Dancing Queen? “PLEASE RELEASE ME” by Englebert Humperdink would have been more Appropriate, where Green Belt protection is concerned!

The morning following PM Teresa May’s Conservative Party Conference speech and her “dancing” onto the stage to the ABBA tune Dancing Queen, alarming figures regarding the Loss of Green Belt Land were released by the Telegraph!

So alarming that a far more appropriate song to take to the stage to would have been Englebert Humperdink’s “Please Release Me”!

Such is the level of Green Belt released for development during the last year, 12,000 Acres, we are at a loss to explain what the Government, Local Authorities and Developers now consider to be “Very Special Circumstances”!

GB Loss

T.May“Opportunity” for Developers some might suggest.

Certainly Nothing to make a Song and Dance About!


Info flagged up by: Basildon Residents Against Inappropriate Development (Dunton Garden Suburb)

Photo Credit: Guardian


One response to “Dancing Queen? “PLEASE RELEASE ME” by Englebert Humperdink would have been more Appropriate, where Green Belt protection is concerned!

  1. Editor you may recall the following.

    Mr Paul Crysell, the appointed planning inspector for CPBC’s Core Strategy. On the 11th of May 2011 corresponded to the then Head of Regeneration and Neighbourhoods explaining some of his concerns an extract of which is as follows.

    “In earlier work on the Core Strategy the Council accepted it was likely that some land would be required beyond existing urban limits to meet future housing needs. It therefore undertook an analysis of peripheral Green Belt locations to assess the suitability of different areas leading to the identification of a number of sites. An exercise was then carried out to objectively assess these sites against a number of criteria. I have reservations about the methodology employed and the way in which it appears to have been used, leading to inconsistent and inappropriate site selection.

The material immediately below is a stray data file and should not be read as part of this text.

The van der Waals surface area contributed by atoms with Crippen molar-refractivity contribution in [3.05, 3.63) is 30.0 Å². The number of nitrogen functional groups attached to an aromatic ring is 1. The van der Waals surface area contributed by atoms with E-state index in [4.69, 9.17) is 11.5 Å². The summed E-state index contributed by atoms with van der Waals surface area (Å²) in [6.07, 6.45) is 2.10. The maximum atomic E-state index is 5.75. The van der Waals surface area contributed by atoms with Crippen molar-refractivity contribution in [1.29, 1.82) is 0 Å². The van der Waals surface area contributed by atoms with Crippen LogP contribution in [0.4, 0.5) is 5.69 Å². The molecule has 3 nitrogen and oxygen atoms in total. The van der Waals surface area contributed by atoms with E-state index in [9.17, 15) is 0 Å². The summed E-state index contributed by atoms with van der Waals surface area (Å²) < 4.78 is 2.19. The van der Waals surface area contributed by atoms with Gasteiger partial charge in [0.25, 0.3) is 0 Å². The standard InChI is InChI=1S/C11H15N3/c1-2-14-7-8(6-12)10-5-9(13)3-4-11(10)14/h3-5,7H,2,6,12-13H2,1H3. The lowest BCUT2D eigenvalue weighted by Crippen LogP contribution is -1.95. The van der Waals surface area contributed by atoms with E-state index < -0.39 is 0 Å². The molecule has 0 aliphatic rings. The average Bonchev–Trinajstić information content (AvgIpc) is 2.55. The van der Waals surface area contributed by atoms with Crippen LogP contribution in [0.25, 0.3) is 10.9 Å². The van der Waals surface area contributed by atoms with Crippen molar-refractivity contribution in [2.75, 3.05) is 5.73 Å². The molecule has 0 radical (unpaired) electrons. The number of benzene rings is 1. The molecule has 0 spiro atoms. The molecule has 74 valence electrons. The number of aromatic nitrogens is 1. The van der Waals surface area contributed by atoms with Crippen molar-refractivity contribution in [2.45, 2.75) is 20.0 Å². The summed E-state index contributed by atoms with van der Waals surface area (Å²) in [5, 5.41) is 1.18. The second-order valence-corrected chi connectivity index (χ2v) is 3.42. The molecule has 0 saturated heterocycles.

For example, the Council’s own Sustainability Appraisal is unclear as to why the most sustainable Green Belt site was discounted.
    I therefore consider the Council needs to revisit its assessment of Green Belt locations paying particular regard to the five purposes of the Green Belt as set out in PPG2. I accept that other considerations will also influence the choice of sites but potential locations should not be dismissed because local factors are given too much weight. This appears to have happened previously”.

    The inspector on more than one occasion offered assistance to the council as to what course of action would resolve his concerns.

    Expecting the NPPF and the Conservative Government to come to the Councils rescue, the inspector’s offer of assistance was politely refused, and the Core Strategy subsequently withdrawn.

    CPBC now seemingly finds itself being directed towards developing far more of the boroughs green belt than originally feared. This after spending a huge amount time, energy and public money trying to prevent.

    If only the council would have shown some humility towards the Core Strategies Planning Inspector, this whole fiasco could have been avoided.

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